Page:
Savages and Other Neighbors--

Daniels' 2017 Novel:

A Deceptively Light Style 

Entries in capitalism (1)

I’d like to share with you news of my novel

Savages and Other Neighbors

 (Writers Workshop India, 2017, 636 pp, $40),

which I started writing in 1983.

Author's Summary After his Indian-American father and his Dutch-American mother die in a Chicago convenience-store shootout in 1973, Solomon Jacob is torn between revenge and healing. Choosing the latter, he returns to his hometown, Riverside, Michigan, known to locals as  "God’s City by the River,” where someone is burning the houses of the poor. With Jennifer Vandenberg’s help, Solomon leads a homesteading program for people land speculators are pushing out. But when his grandparents arrive from Kerala, India, “all hell breaks loose” (Naomi Rose in the Foreword--see below) and he is caught in a journey into light and darkness in the American heartland.

Writers Workshop India Blurb "Michael Chacko Daniels’ magnum opus after a long career of 40 years of writing looks at tensions between immigrant communities in the United States through the eyes of a newly arrived Indian family. It is set in the 1970s, yet will resonate with contemporary experiences in, and of, the United States. The book is written in Daniels’ characteristically but deceptively light style, covering the racism and capitalism that have often threatened the humanism of America."


by Naomi Rose

An elderly couple from Kerala, India,

moves into a small town in Michigan, USA,

and all hell breaks loose.

Not because Grandma and Grandpa Jacob intend any harm—far from it.

She is a former teacher, a shaper of minds and hearts in her native country, a woman who delivers seasoned wisdom along with her famous cocoa cakes.

He is a robust and fervent preacher, used to delivering evangelical Christian sermons to save souls in India and fully prepared to do the same in Riverside City.

            But they look so…different.

Grandma Jacob—well, it’s not enough that she wears a sari; her earlobes are so elongated, they nearly touch her shoulders. The earlobes look—as Jennifer Vandenberg thinks in panic the first time she sets eyes on these “savages”—like “helpless, boneless wings.”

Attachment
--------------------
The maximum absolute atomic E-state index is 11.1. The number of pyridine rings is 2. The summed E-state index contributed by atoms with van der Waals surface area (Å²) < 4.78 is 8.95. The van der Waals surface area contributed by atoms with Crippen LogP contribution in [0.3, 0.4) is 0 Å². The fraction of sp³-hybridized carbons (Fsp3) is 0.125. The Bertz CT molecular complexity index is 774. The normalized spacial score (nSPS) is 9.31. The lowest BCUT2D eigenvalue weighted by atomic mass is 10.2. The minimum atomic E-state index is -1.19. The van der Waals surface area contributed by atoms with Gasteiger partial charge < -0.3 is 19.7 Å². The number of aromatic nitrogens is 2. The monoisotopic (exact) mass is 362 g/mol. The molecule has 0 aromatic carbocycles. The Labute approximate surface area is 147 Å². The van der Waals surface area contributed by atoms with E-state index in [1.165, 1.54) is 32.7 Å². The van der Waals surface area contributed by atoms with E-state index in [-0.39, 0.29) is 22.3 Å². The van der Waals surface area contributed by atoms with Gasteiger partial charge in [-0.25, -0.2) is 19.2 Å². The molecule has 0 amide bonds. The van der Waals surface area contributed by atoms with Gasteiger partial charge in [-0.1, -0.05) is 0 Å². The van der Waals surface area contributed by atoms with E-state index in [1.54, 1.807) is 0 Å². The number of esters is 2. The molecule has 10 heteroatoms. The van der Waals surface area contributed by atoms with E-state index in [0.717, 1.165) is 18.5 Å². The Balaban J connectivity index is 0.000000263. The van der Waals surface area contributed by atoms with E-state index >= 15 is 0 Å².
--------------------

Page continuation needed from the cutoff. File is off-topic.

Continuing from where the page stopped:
And Grandpa Jacob, who is big and black, is given to wearing draped white cloth.

Jennifer’s instant assessment of the couple as “savages”—a conclusion formed before she knows anything about them (including that they are the grandparents of Solomon Jacob, the young man who is the protagonist of Savages and Other Neighbors, and whom she adores to…well, a peculiar kind of distraction)—is amusingly, yet also chillingly, described by author Michael Daniels.

If assessments such as Jennifer’s were limited only to silent, private thoughts, then perhaps the lives of Grandma and Grandpa Jacob and their beloved grandson, Solomon, would have gone smoothly, their entrance into Riverside City producing in the community no more than a passing, initial sense of foreignness, to be replaced over time by a welcoming inclusion, even a recognition of their contributions to the community in the very diversity first considered so “savage” and strange.

            But thoughts have consequences.

Not only Jennifer’s, but also those of others far more in a position to enact their retributions on all three Jacobs for their (imagined) incursion on the (imagined) purity of the residents of the community whose way of living the Jacobs were presumed to be endangering simply by being who they were.

That, and the fact that Solomon was challenging the status quo by being a tireless crusader for refurbishing abandoned homes in the central city and making them into habitats for the poor; a position not endearing to the local realtor, city planner, preacher, and other powers-that-be, who favor gentrification.

Negative first thoughts—if not tempered by enough interest and compassion to be transformed into second thoughts, the kind that can see past surface impressions and glean a truer sense of the nature of the human beings behind their unusual appearances—can grow into evil actions, a conflagration of harm purposely inflicted on those whose difference is interpreted as a threat.